If you’re familiar with Stuck-in-a-Book and my reading habits, you’ll know that it usually takes a while for books to work their way up the tbr pile. Understanding friends are very kind, and don’t complain, but Hayley (also known as Desperate Reader) will be pleased to finally read my thoughts on the book she very generously bestowed upon me: Love on the Supertax by Marghanita Laski. Truth be told, it might have been a loan originally, but Hayley sweetly said I could keep it. Crime does pay, it turns out.
Marghanita Laski is a name a lot of us know, and a lot more people encountered her through Persephone Books, who publish her novels The Village, Little Boy Lost, To Bed With Grand Music, and The Victorian Chaise-Longue. I’ve read the second and fourth of those, and haven’t quite been able to put my finger on what it is that defines Laski – those novels had little in common, and Love on the Supertax throws another tone into the mix, leaving me very satisfied, but rather confused.
Love on the Supertax (1944) is Laski’s first novel, and is a very amusing romp through the battle of the classes, and the eternal question of whether romance can flourish between people of different classes. This has been a theme in the English novel from Richardson’s Pamela onwards. But I don’t recall it being done in the way Laski does… in that Clarissa is desperate to leave her privileged background and become part of the socialist working-class. Yes, you’re thinking, we’ve been here before with Lady Chatterley, and still aren’t sure we want our wives and servants reading it. Well, fear not; there is no sense of Clarissa getting a thrill from dabbling below her class – instead, Sid feels he is wandering below his. For it is accepted by all that he would be marrying below himself, if uniting himself with posh Clarissa – not the other way around.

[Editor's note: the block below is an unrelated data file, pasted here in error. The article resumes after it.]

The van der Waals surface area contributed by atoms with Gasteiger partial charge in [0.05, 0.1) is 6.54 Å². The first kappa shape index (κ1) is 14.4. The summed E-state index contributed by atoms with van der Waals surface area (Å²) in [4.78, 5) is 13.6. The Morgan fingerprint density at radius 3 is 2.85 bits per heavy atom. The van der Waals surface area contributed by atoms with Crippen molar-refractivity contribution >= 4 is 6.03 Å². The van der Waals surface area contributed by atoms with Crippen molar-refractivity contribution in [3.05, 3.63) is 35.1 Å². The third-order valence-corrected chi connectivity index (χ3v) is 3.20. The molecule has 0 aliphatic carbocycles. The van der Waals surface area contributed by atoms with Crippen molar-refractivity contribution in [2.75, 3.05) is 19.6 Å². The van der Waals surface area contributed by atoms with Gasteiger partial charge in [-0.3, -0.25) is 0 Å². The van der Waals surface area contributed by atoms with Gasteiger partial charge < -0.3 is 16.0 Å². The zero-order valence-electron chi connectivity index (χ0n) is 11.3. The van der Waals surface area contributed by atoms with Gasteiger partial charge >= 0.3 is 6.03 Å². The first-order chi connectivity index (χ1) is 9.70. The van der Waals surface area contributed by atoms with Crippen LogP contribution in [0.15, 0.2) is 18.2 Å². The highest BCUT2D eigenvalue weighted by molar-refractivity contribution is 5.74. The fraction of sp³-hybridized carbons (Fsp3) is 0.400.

A fairly simple start for a satire, perhaps, but it works so well. The scene where Sid introduces Clarissa to his parents is hilarious – her wafer-thin slices of bread don’t go down well. Here’s another taster, to give you the idea:
“No,” said Sid Baker. “I think you’re a good deal too much influenced by superficial differences, and that you attach too much importance to heredity. Personally, I think environment is far too influential. I’d guarantee that if you took an aristocrat’s child at birth and placed it in a working-class home with all the environmental advantages that would entail, that child at twenty-one would be indistinguishable from me.”I loved Love on the Supertax, and it adds another string to Laski’s complex bow, for it is again so unlike the other Laski novels I’ve read. A quick read, it has charm and wit – and although I daresay it was motivated by a serious point, Laski has the writerly wisdom not to over-emphasise any social critique. Instead, this is a tongue-in-cheek and very amusing novella casting an unusual view on 1940s England. Thanks, Hayley!
Things to get Stuck into:
Economy Must Be Our Watchword – Joyce Dennys: I feel a bit guilty suggesting this, since it is more or less impossible to find, but Dennys’ tale of a selfish and unself-aware (or self-unaware??) woman trying to economise is so, so very hilarious.